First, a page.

A child as young as the age of two has the ability to help keep their environment clutter-free and organized. A toddler has the capacity to contribute to the health and welfare of the family home. Children, at any age, have the ability to help do chores.
Chores have multiple benefits. Besides the obvious contribution to keeping the home clean, chores teach secondary skills and instill behaviors and patterns that transfer to other areas of life. Here are a few:
● Personal pride
● Respect for property
● And more
Children who participate in chores learn the value of contributing to the greater good, earning a wage (if you pay them), prioritizing their time, and living in a community. Children who learn the importance of doing chores also learn specific skills required to carry out the work. Skills like:
● Operating equipment
● Working with cleaners and chemicals
● Best practices for cleaning or organizing
● Solving problems
● Meeting deadlines
● Juggling priorities and responsibilities
● Taking care of domestic animals and/or livestock
Each of these skills give kids an advantage and real-world application. Kids who learn to manage chores have fewer issues coping during the transition into adulthood and have more successful employment and marriages.
You can help your kids by creating age-appropriate chores for them. Here are some simple ideas:
Help pick up toys and make their bed working alongside mom or dad. Make the time a game and create a routine that your child can predict and get excited about. Sing a song or rhyme about cleaning up.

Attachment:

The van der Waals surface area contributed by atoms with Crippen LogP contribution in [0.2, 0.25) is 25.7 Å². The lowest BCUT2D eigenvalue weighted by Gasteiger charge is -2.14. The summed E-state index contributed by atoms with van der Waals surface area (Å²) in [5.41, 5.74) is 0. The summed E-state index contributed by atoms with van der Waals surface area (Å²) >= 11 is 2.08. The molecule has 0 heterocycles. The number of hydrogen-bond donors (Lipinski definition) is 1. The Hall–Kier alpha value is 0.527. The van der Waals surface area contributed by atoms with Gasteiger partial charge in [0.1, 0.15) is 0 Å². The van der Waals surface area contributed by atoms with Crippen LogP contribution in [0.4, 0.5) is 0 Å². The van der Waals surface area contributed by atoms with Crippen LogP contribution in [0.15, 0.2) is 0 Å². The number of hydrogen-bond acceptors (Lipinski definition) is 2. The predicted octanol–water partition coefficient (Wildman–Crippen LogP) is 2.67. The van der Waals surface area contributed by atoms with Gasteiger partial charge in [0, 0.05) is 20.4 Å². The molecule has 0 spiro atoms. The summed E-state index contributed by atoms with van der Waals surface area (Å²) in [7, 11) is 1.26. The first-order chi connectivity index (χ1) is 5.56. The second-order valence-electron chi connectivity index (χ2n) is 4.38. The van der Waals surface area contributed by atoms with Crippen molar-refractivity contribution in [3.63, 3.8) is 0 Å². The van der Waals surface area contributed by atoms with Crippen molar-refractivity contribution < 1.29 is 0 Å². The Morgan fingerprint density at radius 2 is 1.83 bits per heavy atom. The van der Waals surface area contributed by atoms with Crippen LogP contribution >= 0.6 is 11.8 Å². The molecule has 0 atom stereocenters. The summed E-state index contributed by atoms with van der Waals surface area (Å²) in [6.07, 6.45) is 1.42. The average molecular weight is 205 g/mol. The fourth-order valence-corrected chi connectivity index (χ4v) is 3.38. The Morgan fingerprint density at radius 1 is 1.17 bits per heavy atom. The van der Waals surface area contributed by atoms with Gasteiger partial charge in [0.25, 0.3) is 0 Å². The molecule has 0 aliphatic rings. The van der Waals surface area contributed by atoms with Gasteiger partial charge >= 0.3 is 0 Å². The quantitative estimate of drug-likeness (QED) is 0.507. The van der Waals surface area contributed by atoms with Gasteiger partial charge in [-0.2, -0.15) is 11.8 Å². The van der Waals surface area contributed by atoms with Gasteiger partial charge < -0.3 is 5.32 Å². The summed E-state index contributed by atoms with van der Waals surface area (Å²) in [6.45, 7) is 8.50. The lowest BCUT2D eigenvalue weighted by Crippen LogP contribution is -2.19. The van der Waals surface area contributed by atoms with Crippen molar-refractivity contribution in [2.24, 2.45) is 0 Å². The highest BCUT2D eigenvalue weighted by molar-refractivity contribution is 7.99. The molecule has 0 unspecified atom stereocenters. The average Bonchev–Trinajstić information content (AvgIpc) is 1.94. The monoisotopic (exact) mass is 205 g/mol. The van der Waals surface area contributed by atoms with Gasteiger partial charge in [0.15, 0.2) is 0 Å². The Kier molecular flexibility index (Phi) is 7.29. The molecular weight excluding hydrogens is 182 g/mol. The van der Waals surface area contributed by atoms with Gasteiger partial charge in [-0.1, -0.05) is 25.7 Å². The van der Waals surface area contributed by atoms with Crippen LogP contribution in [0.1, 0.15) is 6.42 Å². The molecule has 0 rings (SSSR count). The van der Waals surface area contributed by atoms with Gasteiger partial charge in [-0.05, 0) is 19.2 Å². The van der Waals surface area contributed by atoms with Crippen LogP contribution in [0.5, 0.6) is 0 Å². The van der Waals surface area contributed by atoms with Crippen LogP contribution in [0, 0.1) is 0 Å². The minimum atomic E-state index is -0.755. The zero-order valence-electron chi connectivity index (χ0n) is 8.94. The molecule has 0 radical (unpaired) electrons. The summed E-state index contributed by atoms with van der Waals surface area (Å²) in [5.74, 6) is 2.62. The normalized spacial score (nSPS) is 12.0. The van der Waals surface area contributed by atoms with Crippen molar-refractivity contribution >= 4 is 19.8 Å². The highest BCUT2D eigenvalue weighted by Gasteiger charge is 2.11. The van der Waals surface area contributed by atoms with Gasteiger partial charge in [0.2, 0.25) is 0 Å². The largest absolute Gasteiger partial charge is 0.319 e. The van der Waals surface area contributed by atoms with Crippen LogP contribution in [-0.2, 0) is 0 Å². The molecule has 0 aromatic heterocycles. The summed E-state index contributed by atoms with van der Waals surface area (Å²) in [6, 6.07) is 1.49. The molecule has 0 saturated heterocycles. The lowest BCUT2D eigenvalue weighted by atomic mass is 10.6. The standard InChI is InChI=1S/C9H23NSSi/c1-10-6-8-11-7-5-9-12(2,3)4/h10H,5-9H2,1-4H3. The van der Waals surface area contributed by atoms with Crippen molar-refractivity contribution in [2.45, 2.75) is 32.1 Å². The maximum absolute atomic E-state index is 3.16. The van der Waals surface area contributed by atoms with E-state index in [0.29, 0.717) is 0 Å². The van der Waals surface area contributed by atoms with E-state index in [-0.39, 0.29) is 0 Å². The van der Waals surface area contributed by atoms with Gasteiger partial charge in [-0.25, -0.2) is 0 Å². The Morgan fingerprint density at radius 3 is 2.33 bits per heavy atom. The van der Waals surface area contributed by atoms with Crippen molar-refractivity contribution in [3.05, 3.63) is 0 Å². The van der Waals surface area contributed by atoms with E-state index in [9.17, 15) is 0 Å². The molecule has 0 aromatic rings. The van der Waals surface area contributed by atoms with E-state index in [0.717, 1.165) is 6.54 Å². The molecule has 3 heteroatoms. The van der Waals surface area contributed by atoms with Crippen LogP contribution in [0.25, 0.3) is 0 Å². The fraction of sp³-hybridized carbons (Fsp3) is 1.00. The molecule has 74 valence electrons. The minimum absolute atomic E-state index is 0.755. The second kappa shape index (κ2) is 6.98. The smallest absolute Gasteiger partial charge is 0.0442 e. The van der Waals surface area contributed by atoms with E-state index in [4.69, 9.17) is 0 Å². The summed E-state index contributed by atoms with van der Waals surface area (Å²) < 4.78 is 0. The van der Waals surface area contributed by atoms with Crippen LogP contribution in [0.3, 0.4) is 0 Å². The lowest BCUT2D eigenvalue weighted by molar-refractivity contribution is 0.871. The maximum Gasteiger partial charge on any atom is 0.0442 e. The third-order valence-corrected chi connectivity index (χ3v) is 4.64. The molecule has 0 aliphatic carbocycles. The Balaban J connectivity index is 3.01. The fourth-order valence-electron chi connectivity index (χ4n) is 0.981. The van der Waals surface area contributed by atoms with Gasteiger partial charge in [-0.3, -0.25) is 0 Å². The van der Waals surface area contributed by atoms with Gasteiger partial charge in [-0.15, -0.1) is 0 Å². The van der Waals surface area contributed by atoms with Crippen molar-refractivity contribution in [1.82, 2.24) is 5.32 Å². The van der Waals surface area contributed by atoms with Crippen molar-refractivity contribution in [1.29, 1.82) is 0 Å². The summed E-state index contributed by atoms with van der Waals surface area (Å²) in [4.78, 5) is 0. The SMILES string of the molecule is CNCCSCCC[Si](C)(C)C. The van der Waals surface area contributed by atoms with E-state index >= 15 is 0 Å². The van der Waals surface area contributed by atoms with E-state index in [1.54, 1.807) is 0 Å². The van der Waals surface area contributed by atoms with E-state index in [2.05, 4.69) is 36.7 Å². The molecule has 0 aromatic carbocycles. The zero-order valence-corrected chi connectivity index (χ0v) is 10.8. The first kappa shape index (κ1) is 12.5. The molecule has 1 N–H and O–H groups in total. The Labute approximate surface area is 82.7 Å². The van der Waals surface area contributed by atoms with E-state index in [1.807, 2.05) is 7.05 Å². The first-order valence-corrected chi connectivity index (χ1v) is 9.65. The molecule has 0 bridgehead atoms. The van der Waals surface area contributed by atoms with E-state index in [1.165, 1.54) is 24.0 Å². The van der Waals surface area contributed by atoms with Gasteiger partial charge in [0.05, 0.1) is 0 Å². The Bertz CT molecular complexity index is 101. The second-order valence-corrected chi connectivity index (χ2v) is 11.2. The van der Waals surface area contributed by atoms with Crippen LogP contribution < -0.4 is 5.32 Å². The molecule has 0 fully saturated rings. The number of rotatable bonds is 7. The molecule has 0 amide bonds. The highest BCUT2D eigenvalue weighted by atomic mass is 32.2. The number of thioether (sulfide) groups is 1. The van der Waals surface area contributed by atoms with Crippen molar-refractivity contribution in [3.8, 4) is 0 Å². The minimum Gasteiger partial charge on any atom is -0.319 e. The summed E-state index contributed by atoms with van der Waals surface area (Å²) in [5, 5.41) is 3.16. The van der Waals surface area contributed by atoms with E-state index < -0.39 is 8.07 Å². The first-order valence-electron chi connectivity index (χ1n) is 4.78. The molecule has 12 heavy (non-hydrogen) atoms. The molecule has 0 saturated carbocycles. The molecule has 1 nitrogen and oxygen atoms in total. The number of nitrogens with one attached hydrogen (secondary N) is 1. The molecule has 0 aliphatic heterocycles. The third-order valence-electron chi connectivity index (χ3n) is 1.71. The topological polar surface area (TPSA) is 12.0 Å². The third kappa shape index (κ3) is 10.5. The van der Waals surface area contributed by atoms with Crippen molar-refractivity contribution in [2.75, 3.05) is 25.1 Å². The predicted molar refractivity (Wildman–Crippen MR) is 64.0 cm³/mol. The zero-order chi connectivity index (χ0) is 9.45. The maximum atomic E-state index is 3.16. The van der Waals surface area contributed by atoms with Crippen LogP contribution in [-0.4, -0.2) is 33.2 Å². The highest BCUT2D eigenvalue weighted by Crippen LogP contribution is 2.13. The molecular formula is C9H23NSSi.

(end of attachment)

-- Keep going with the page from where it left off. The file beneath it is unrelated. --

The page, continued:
Aside from keeping their room tidy and beds made daily, help kids take responsibility for the family pet. Ensure no one has dinner until the pets are fed. Make your child part of the routine in meal planning or helping to make the grocery list. Have your child help unload the car after shopping so they contribute to what it takes to get dinner on the table.
Yard work and cleaning chores are an excellent way to teach teamwork and build skills. Having kids mow lawns, deep clean, and do manual labor builds stamina, dependability, and the ability to work hard. Help them break a sweat so they understand hard work pays off.
Nearly any chore an adult can do, a high schooler can perform. From car maintenance to trimming trees and cleaning gutters. High schoolers should be working alongside their parents during all sorts of routine and occasional chores.
Make your child responsible for getting the garbage cans to and from the curb to teach them responsibility. Designate one night per week for them to make dinner for the family, including cleaning up. Teach them the cooking and cleaning skills they need to be successful when living independently.
Requiring your children to do chores isn’t a form of child labor. It’s a natural way to instill work ethic and pride. Teaching your kids how to be sufficient and able to carry out activities that manage a home is a form of parenting as vital as any other. Create age-appropriate chores for your kids and watch them soar as adults.